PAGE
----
They were from a marine air base... so i suppose its not impossible but it is HIGHLY improbable that they were equipped with them for the mission.

TRCSF said:
The thing that got me groaning was the computer virus from the Mac laptop. Although I thought the computer virus idea was a neat play on Wells' original idea. The whole thing, imo, was better than Spielberg's latest crap.

haha yah that was stupid as hell.

TRCSF said:
People often complain about sound in outer space. Yeah, it's not scientifically accurate, but it's creative license. Listening to TIE fighters and X-wings zoom around is half of the experience. If spaceships behaved scientifically they'd be boring as hell.

Hey I think independance day actually got the sound thing right! Or well, at one point I think they did. There was sound when they were inside the mother spaceship but you could see a sort of gas floating around. But then again how in the world was there a big hole in the mothership without the whole thing depressurizing?

TRCSF said:
Take 2001. Boring as hell. Good movie overall but really drags in the middle. The spaceship scenes are probably the most scientifically accurate with one major exception that springs immediately to mind when ever anybody asks about bad movie physics. Dave Bowman survives total vacuum from the pod to the pod bay simply by holding his breath. Sure, it was essential to the plot. You can't have Dave exploding halfway through the movie. But it still drives me nuts.

haha. Even The Simpsons got that right!

But there still are a lot of stupid things in movies these days. This one website that is in the Blog portion shows Eraser as a good example. They have this gun that fires a aluminum slug at "near the speed of light" but SOMEHOW people are still capable of missing their shots (even though the gun has a lock-mechanism).
 
  • #6
Mk
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Eraser as a good example. They have this gun that fires a aluminum slug at "near the speed of light" but SOMEHOW people are still capable of missing their shots (even though the gun has a lock-mechanism).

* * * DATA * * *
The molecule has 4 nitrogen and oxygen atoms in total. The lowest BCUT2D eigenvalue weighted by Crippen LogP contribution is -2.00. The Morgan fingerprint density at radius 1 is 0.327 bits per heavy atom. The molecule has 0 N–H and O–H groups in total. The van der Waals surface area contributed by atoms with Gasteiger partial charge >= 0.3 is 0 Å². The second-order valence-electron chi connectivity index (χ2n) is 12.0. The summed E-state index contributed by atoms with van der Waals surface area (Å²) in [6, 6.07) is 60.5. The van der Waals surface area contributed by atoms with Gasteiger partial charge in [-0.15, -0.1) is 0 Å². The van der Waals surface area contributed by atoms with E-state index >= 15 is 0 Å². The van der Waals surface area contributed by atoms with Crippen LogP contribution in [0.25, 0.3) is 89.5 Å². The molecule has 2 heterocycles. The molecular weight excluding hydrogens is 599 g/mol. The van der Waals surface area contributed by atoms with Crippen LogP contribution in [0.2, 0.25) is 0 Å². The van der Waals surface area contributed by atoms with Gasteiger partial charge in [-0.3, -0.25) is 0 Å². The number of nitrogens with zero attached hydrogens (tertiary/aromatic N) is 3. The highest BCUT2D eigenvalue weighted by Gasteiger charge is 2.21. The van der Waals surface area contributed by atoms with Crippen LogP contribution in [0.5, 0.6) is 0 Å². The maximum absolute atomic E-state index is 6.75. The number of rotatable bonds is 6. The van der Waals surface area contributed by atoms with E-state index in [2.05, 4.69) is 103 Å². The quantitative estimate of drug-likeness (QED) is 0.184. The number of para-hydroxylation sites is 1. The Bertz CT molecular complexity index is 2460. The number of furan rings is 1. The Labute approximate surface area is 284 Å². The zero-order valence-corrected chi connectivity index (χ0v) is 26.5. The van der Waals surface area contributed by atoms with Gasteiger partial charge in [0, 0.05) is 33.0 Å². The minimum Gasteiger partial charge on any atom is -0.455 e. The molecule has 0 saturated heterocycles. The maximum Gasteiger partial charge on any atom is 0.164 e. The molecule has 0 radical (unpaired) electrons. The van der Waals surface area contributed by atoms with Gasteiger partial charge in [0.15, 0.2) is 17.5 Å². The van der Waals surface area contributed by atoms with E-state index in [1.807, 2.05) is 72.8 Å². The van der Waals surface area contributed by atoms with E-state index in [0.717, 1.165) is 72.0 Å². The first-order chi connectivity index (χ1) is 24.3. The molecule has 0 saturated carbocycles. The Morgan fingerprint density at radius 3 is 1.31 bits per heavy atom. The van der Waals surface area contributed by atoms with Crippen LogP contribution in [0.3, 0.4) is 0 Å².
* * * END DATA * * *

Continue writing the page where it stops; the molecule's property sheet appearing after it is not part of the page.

Duh, Ahnald is invincible, just look at him after he came out of the warehouse!

Here's two good sites:
http://www.badastronomy.com/bad/movies/#list
http://66.102.7.104/search?q=cache:...ie/+Physics+movie+reviews&hl=en&client=safari
(the site is not found, so that's Google's cached)
 
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  • #7
FredGarvin
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Why do people give so much initial credit to screewriters to start off? If you really stop to think about it, 99.5% of all screenwriters are those tools that maybe went into a liberal arts major in college and have zero scientific background. For some reason people treat movies like the internet..."I saw it on the screen so it must be true." Hollywood types are a bunch of tools that, at best, are business people. Heaven forbid any writer spends some time researching what they are writing about. It would be nice if they all were like Tom Clancy who researches the bejeezus out of his novels. But then again, the script factories wouldn't be able to turn out scripts on a weekly basis. The million chimps on the million typewriters would be slowed down. I do give artistic license to a point though...like Star Wars.

The worst movie physics (and worst movie period) I can remember was "Wing Commander." I can't believe I wasted a part of my life watching that crap. Anyways, the missiles shot in space that 1) left smoke trails and 2) tracked/squiggled like airborne air-to-air missiles were just jorrible.
 
  • #8
arildno
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Gandalf in a long, flowing robe overtaking the sword he lost during his plunge down the abyss in Moria.
Do wizards have some gravity-tweaking abilities, perhaps?
 
  • #9
Kakarot
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arildno said:
Gandalf in a long, flowing robe overtaking the sword he lost during his plunge down the abyss in Moria.
Do wizards have some gravity-tweaking abilities, perhaps?

heck yes they do, they can cast fly. just look it up in the players handbook
 
  • #10
Norman
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Kakarot said:
heck yes they do, they can cast fly. just look it up in the players handbook

Currently laughing out loud at this!
Hilarious.
 
  • #11
GOD__AM